Lean procurement sounds like another buzzword, but there's certainly a method to the phrase that sourcing experts should take note of. The concept is rooted in the idea of applying knowledge and information to purchase only what's necessary. As one can imagine, lean procurement is incredibly data-intensive, and requires sourcing officers to assiduously pay attention to real-time market trends.
Of course, lean procurement can also be applied to indirect asset buys, or resources that are consumed by the workforce to help them perform essential functions. The key lies in determining exactly what employees need to do their jobs optimally without providing them with more resources than they're actually going to use. The process involves scrutinizing how different departments function and the manner in which their members choose how to complete work.
Taking a lesson from lean manufacturing
William Levinson, principal of Levinson Productivity Systems, wrote a piece for IndustryWeek describing famed automotive industry legend Henry Ford's approach to eliminating waste in factories. While the concepts discussed in the article may not relate directly to purchasing management, the idea is consistent with the practice. Ford emphasized the importance of essentially making things easier by choosing the logical route as opposed to the "put your head down and get it done" strategy.
"I believe that the average farmer puts to a really useful purpose only about 5 percent of the energy that he spends. … Not only is everything done by hand, but seldom is a thought given to logical arrangement," said Ford, as quoted by Levinson. "A farmer doing his chores will walk up and down a rickety ladder a dozen times. He will carry water for years instead of putting in a few lengths of pipe."
How does this relate to sourcing? Basically, to use Ford's example as a metaphor, finding out where to put the pipe consists of thoroughly assessing all procurement relationships. If you're a U.S. business, can a Mexican factory provide you with the same quality materials as a Chinese production firm? If so, it may be wasteful to continue to procure finished goods from the Chinese partner, because the excess exists within the lengthy supply chain. Why spend the capital supporting oceanic transportation when cross-border rail or trucking is available?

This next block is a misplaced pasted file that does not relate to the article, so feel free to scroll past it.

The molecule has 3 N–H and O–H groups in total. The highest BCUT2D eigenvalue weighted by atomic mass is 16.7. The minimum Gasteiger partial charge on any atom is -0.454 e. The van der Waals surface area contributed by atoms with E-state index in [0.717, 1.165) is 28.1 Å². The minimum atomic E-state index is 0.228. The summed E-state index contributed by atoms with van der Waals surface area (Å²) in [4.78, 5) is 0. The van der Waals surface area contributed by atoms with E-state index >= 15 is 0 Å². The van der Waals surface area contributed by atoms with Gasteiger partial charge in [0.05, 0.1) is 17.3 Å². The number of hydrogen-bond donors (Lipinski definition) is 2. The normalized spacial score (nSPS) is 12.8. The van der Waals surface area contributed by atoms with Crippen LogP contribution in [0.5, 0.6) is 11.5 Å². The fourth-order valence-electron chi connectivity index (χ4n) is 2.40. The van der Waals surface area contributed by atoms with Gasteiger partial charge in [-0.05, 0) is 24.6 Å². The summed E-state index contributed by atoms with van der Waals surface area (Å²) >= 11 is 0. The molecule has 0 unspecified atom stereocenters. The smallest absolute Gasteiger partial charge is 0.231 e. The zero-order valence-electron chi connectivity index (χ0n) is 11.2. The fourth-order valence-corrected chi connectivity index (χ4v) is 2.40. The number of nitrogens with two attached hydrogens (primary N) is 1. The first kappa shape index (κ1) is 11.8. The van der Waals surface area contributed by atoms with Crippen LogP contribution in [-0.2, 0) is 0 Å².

From the perspective of a community developer
Lisa Nisenson has worked with national, state and local governments to help them blueprint publicly-funded projects. She recently wrote a piece for Strong Towns, and is the co-founder of GreaterPlaces, a startup committed to community development. Based on her experience working with a plethora of municipal organizations, she's found that local, state and federal infrastructure development initiatives are hampered by misguided commodity procurement procedures, which are plagued by the following factors:
- During the request for proposal stage, managers and lawyers often skimp over specific details as to how the purchasing body intends to use the purchased materials, or simply employ antiquated RFP language.
- On a smaller scale, personnel may submit work orders simply to get something done in the easiest way possible, causing them to disacknowledge the impact these decisions may have on the greater organization.
In regard to the issues noted above, it's evident that strategic sourcing is required to mitigate them. Authorities must create a department or team that focuses on examining every purchase the organization makes. This will give them purview over which products are procured, whether doing so was necessary and how iterative purchases impact funding for large-scale projects.
From Nisenson's perspective, ad-hoc procurement is the waste, and eliminating it from an organization's spend portfolio is what will make the process "lean." Of course, some expenses are needed, but assessing them before submitting an RFP is best practice.